For midsize models, we only considered microwaves with a minimum of 1,000 watts. Good Housekeeping and RepairClinic.com both reported that midsize microwaves with cooking power lower than 1,000 watts are significantly slower and cook much less evenly.) However, just because a microwave has the highest wattage on the market does not necessarily mean that it will cook the fastest or the most evenly; these qualities depend to a great degree on how efficiently the microwave is programmed and how the microwaves themselves are delivered. A smaller machine, by contrast, can potentially get away with somewhat less power; our small budget pick (at 0.7 cubic feet, less than 50 percent the size of our main pick) runs at 700 watts and receives rave reviews. Bottom line? Numbers count less than real-world results.
We also did not include units with the ability to convection bake—meaning the microwave also has a heating element that bakes the food like an oven—for two reasons. One: Microwaves are primarily used for reheating leftovers, softening butter, and cooking TV dinners, potatoes, and popcorn. Two: Appliances with this feature tend to be well above the $300 limit that our reader poll set.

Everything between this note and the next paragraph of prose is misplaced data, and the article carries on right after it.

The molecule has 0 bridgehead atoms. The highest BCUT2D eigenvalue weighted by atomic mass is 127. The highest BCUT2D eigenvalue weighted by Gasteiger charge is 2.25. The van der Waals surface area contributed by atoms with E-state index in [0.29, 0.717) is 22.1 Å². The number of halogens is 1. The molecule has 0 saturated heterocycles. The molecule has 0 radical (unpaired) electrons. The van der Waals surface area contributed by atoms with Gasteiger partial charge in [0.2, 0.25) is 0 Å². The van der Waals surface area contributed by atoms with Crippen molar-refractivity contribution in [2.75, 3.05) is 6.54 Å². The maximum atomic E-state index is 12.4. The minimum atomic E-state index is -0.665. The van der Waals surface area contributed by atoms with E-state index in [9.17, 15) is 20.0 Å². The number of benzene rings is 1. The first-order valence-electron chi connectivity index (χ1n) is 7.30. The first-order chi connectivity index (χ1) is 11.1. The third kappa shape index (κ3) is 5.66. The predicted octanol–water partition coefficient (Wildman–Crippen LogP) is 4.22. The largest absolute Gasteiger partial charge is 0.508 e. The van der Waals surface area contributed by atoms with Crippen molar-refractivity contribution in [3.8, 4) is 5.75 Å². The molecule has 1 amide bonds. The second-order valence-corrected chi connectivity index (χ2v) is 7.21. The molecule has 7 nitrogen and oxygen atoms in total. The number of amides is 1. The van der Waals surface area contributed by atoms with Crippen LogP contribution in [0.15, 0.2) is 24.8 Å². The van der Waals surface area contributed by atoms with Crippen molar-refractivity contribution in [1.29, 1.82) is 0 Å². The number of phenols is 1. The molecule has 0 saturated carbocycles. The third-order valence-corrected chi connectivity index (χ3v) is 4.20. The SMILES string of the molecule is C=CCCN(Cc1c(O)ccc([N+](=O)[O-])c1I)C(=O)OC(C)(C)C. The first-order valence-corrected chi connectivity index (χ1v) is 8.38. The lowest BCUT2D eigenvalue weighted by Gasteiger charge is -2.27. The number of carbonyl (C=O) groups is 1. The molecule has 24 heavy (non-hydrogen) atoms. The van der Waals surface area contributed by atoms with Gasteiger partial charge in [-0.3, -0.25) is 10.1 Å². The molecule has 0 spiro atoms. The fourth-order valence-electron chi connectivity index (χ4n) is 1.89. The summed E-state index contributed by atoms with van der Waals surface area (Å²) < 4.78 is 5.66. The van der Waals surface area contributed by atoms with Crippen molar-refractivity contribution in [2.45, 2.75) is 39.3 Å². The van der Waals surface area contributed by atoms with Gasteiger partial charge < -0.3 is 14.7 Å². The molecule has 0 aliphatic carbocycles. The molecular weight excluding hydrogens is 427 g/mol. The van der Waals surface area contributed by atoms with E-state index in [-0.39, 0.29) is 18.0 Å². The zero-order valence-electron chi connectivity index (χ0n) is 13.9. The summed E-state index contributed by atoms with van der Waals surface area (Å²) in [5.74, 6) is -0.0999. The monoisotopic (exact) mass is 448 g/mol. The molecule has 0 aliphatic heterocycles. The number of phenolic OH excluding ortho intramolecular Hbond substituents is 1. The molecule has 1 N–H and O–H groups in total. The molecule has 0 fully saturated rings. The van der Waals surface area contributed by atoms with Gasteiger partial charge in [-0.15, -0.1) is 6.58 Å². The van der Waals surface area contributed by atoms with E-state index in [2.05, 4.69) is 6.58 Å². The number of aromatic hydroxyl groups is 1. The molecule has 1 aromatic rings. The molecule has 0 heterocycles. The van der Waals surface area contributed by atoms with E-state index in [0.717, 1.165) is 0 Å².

In 2014, we tested seven different microwaves from GE, Panasonic, LG, Kenmore, and Breville. The first two manufacturers were our clear winners, so this time we tested a single model from GE and one from Panasonic that met our criteria: the GE JES1656SRSS and the Panasonic NN-SE785S (both 1.6 cubic feet; 1,150 and 1,250 watts, respectively).
We repeated four tests from our 2014 guide.